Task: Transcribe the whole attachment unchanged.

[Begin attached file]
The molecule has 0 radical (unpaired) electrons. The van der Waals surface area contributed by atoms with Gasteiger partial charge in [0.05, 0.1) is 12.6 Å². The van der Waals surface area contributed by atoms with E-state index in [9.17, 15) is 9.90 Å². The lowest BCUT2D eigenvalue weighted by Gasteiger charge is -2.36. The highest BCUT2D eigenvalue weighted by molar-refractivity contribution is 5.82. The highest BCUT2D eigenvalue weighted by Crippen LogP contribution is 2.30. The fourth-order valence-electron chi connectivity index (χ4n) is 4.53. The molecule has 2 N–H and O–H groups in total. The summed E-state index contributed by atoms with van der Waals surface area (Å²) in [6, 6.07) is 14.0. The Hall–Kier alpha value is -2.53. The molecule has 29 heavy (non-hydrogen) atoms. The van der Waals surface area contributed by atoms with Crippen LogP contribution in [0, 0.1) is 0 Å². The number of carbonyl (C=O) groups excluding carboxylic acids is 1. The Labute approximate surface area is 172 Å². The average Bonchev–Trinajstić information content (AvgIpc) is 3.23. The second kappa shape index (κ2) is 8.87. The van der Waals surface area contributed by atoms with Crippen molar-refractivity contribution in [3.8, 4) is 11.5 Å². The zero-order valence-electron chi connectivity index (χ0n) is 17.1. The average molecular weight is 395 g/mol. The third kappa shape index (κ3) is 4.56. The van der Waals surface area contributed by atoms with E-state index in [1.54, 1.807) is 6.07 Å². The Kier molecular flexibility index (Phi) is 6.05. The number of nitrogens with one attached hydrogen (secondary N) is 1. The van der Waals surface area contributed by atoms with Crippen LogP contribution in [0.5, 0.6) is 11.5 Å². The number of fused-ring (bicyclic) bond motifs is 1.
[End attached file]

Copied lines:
The molecule has 0 radical (unpaired) electrons. The van der Waals surface area contributed by atoms with Gasteiger partial charge in [0.05, 0.1) is 12.6 Å². The van der Waals surface area contributed by atoms with E-state index in [9.17, 15) is 9.90 Å². The lowest BCUT2D eigenvalue weighted by Gasteiger charge is -2.36. The highest BCUT2D eigenvalue weighted by molar-refractivity contribution is 5.82. The highest BCUT2D eigenvalue weighted by Crippen LogP contribution is 2.30. The fourth-order valence-electron chi connectivity index (χ4n) is 4.53. The molecule has 2 N–H and O–H groups in total. The summed E-state index contributed by atoms with van der Waals surface area (Å²) in [6, 6.07) is 14.0. The Hall–Kier alpha value is -2.53. The molecule has 29 heavy (non-hydrogen) atoms. The van der Waals surface area contributed by atoms with Crippen LogP contribution in [0, 0.1) is 0 Å². The number of carbonyl (C=O) groups excluding carboxylic acids is 1. The Labute approximate surface area is 172 Å². The average Bonchev–Trinajstić information content (AvgIpc) is 3.23. The second kappa shape index (κ2) is 8.87. The van der Waals surface area contributed by atoms with Crippen molar-refractivity contribution in [3.8, 4) is 11.5 Å². The zero-order valence-electron chi connectivity index (χ0n) is 17.1. The average molecular weight is 395 g/mol. The third kappa shape index (κ3) is 4.56. The van der Waals surface area contributed by atoms with E-state index in [1.54, 1.807) is 6.07 Å². The Kier molecular flexibility index (Phi) is 6.05. The number of nitrogens with one attached hydrogen (secondary N) is 1. The van der Waals surface area contributed by atoms with Crippen LogP contribution in [0.5, 0.6) is 11.5 Å². The number of fused-ring (bicyclic) bond motifs is 1.